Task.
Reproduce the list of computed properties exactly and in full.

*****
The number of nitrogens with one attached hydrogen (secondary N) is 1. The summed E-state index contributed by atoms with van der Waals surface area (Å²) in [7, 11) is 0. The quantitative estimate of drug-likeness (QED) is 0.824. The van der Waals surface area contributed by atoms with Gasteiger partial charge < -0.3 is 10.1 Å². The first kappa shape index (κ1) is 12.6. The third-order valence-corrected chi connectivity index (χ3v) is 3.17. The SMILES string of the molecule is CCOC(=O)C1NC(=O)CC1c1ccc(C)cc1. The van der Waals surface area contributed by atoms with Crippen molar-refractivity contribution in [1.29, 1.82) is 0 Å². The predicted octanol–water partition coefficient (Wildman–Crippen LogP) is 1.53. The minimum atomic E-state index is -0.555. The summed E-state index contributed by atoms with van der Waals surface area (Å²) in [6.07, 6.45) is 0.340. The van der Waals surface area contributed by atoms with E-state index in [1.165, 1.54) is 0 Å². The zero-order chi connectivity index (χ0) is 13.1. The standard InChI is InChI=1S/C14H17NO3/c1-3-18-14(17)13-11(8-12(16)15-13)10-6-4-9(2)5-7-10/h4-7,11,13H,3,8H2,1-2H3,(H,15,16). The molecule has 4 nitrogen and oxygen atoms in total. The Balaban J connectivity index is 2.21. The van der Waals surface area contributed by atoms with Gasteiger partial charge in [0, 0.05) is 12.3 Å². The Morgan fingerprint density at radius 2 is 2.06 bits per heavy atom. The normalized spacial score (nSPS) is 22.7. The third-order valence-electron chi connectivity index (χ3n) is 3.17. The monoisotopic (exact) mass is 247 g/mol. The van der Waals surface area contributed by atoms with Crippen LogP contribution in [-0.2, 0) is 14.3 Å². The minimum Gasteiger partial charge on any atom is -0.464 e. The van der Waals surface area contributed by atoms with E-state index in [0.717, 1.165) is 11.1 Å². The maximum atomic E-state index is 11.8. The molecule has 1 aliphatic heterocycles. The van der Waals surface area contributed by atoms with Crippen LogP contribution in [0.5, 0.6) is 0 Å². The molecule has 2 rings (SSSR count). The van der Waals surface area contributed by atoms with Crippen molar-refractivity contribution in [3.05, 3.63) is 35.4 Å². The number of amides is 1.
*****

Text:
The number of nitrogens with one attached hydrogen (secondary N) is 1. The summed E-state index contributed by atoms with van der Waals surface area (Å²) in [7, 11) is 0. The quantitative estimate of drug-likeness (QED) is 0.824. The van der Waals surface area contributed by atoms with Gasteiger partial charge < -0.3 is 10.1 Å². The first kappa shape index (κ1) is 12.6. The third-order valence-corrected chi connectivity index (χ3v) is 3.17. The SMILES string of the molecule is CCOC(=O)C1NC(=O)CC1c1ccc(C)cc1. The van der Waals surface area contributed by atoms with Crippen molar-refractivity contribution in [1.29, 1.82) is 0 Å². The predicted octanol–water partition coefficient (Wildman–Crippen LogP) is 1.53. The minimum atomic E-state index is -0.555. The summed E-state index contributed by atoms with van der Waals surface area (Å²) in [6.07, 6.45) is 0.340. The van der Waals surface area contributed by atoms with E-state index in [1.165, 1.54) is 0 Å². The zero-order chi connectivity index (χ0) is 13.1. The standard InChI is InChI=1S/C14H17NO3/c1-3-18-14(17)13-11(8-12(16)15-13)10-6-4-9(2)5-7-10/h4-7,11,13H,3,8H2,1-2H3,(H,15,16). The molecule has 4 nitrogen and oxygen atoms in total. The Balaban J connectivity index is 2.21. The van der Waals surface area contributed by atoms with Gasteiger partial charge in [0, 0.05) is 12.3 Å². The Morgan fingerprint density at radius 2 is 2.06 bits per heavy atom. The normalized spacial score (nSPS) is 22.7. The third-order valence-electron chi connectivity index (χ3n) is 3.17. The monoisotopic (exact) mass is 247 g/mol. The van der Waals surface area contributed by atoms with Crippen LogP contribution in [-0.2, 0) is 14.3 Å². The minimum Gasteiger partial charge on any atom is -0.464 e. The van der Waals surface area contributed by atoms with E-state index in [0.717, 1.165) is 11.1 Å². The maximum atomic E-state index is 11.8. The molecule has 1 aliphatic heterocycles. The van der Waals surface area contributed by atoms with Crippen LogP contribution in [0.5, 0.6) is 0 Å². The molecule has 2 rings (SSSR count). The van der Waals surface area contributed by atoms with Crippen molar-refractivity contribution in [3.05, 3.63) is 35.4 Å². The number of amides is 1.